According to top US politicians and diplomats, the suspension of the Northern Ireland Protocol by the UK government could jeopardise regional peace.
Northern Ireland Secretary Brandon Lewis received the message as he flew to Washington for crucial talks with key officials, Republicans and Democrats.
The Protocol aims to keep the border between Northern Ireland and the Republic open while also safeguarding the region’s membership in the single market.
However, the requirement for border checks on goods entering Northern Ireland from the rest of the UK has heightened tensions inside the region as well as between London and Brussels.
According to members of the US Congress Ad Hoc Committee to Protect the Good Friday Agreement, including senators and former ambassadors, the meeting with Mr Lewis on Monday was “cordial and candid.”
According to a committee co-chair and former US congressman Bruce Morrison, members made it clear that outstanding issues with the Protocol should be negotiated between the United Kingdom and European Union (EU).
As a result, a number of top American politicians travelled to Ireland to reaffirm their commitment to the Good Friday Agreement of 1998, which was signed there.
The American Irish State Legislators Caucus was formed by US lawmakers working with Irish counterparts in order to strengthen economic and political ties between Washington and Dublin.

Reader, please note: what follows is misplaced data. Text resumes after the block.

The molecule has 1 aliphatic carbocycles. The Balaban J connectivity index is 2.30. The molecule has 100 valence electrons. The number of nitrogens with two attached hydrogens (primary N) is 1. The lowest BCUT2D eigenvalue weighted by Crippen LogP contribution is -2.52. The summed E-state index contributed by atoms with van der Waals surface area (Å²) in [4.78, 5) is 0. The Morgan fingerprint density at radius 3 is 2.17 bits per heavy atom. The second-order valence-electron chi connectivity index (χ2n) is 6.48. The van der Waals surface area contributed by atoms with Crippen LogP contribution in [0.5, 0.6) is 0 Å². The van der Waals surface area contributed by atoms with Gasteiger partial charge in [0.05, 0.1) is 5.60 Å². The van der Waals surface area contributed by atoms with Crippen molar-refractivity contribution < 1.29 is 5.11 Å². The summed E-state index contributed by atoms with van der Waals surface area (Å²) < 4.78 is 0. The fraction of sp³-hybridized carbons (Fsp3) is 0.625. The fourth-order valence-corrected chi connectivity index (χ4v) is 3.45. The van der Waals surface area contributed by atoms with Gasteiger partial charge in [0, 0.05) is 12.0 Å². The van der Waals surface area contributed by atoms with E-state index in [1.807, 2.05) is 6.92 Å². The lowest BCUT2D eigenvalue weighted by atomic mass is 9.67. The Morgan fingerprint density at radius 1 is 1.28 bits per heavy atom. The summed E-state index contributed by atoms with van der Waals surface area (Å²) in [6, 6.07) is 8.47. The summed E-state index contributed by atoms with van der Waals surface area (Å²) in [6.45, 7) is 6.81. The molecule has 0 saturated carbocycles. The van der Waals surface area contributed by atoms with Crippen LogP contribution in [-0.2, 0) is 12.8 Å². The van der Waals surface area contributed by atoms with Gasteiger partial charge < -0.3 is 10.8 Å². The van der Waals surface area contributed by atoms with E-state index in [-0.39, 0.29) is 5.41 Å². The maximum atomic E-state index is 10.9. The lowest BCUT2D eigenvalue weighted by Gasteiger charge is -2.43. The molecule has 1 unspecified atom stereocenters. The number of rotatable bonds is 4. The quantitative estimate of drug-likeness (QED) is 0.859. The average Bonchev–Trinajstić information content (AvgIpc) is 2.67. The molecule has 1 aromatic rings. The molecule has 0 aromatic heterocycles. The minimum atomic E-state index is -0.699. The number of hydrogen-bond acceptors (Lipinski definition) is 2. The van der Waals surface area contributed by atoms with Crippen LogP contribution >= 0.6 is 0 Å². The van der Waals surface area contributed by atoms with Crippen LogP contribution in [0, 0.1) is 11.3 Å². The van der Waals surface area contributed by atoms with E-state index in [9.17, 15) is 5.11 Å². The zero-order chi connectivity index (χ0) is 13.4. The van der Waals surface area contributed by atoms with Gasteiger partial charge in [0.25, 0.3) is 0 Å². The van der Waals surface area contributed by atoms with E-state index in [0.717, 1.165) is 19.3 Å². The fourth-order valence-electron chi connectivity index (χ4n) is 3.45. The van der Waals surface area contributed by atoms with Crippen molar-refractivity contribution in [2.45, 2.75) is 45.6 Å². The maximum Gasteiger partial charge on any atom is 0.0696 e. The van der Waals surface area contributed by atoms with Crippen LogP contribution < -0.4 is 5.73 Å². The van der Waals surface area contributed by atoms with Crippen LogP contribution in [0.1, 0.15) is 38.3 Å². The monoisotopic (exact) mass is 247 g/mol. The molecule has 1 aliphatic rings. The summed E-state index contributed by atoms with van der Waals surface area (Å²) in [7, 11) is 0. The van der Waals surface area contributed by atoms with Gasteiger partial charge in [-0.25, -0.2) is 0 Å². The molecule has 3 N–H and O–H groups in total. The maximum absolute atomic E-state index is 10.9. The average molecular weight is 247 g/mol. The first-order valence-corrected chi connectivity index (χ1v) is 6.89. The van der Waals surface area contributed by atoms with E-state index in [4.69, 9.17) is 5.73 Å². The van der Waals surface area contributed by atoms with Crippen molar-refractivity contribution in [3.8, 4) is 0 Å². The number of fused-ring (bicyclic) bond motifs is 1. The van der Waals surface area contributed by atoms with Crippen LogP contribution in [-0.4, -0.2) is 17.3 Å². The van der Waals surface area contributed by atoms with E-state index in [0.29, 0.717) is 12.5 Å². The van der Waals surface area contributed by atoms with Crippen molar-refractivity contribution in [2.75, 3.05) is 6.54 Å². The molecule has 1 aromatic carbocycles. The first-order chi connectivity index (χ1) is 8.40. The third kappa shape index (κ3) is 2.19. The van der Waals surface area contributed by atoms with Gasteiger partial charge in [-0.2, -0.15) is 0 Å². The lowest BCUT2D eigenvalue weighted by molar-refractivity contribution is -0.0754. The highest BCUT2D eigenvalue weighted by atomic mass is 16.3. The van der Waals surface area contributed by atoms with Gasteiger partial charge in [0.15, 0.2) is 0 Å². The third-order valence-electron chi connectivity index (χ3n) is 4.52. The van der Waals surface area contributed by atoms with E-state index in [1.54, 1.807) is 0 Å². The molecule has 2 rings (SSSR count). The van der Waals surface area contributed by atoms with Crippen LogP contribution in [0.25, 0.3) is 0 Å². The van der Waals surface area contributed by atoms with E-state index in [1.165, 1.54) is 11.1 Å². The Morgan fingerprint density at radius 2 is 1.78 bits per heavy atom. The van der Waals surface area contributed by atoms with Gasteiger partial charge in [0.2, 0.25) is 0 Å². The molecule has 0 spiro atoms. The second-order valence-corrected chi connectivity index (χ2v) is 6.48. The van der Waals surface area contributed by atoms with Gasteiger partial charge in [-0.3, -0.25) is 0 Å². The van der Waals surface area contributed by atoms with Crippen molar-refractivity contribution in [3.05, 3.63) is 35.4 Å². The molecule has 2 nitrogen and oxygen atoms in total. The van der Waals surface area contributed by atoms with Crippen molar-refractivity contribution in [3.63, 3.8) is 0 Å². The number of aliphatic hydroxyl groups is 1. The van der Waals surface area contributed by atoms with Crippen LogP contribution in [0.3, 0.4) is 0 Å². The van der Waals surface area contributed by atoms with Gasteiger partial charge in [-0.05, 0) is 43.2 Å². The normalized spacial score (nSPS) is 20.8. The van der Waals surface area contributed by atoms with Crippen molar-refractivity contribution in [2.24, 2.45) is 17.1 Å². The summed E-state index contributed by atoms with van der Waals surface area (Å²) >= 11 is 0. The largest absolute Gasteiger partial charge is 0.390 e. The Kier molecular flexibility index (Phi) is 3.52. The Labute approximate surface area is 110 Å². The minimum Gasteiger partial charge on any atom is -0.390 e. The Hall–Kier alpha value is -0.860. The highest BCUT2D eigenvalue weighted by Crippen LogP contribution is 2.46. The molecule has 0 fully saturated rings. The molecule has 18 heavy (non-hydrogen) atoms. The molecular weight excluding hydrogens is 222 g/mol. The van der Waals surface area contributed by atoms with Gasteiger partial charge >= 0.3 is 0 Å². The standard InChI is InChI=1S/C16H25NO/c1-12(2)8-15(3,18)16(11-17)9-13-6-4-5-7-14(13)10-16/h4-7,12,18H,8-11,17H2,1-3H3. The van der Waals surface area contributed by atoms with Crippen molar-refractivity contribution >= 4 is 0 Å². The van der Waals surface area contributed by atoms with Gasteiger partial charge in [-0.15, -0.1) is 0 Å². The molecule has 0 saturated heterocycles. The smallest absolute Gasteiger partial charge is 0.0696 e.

The new group’s goals are centred on promoting the relevance of the deal, which US leaders claim is underpinned by the Protocol.
Officials from the White House stated that they were “closely watching” events in Northern Ireland this week. The Biden administration also expressed its “serious concern” about the UK’s pledge to rip up the agreement.
The UK government has threatened to invoke Article 16 of the Protocol, which is viewed as the “nuclear option.”
On Tuesday, Cabinet Office Minister Stephen Barclay said that the UK required a Northern Ireland protocol that was “sustainable in the long-term.”
He told Sky News that the Protocol needed to be changed so that it could be accepted by “both communities there.”
The official spokesperson for Prime Minister Boris Johnson also warned that the accord needed new governance systems.
“Without new arrangements on governance, the protocol will never have the support it needs to survive,” the official stated.
Lord Frost’s calls for modifications to the Northern Ireland Protocol addressing the role of the European Court of Justice were also repeated by Downing Street (ECJ).
“It’s simply not sustainable for the EU to make laws that apply in Northern Ireland without democratic scrutiny,” the spokesperson continued.
They emphasised that removing the European Court of Justice’s control of Northern Ireland’s commercial arrangements was “core to what we think needs to be addressed.”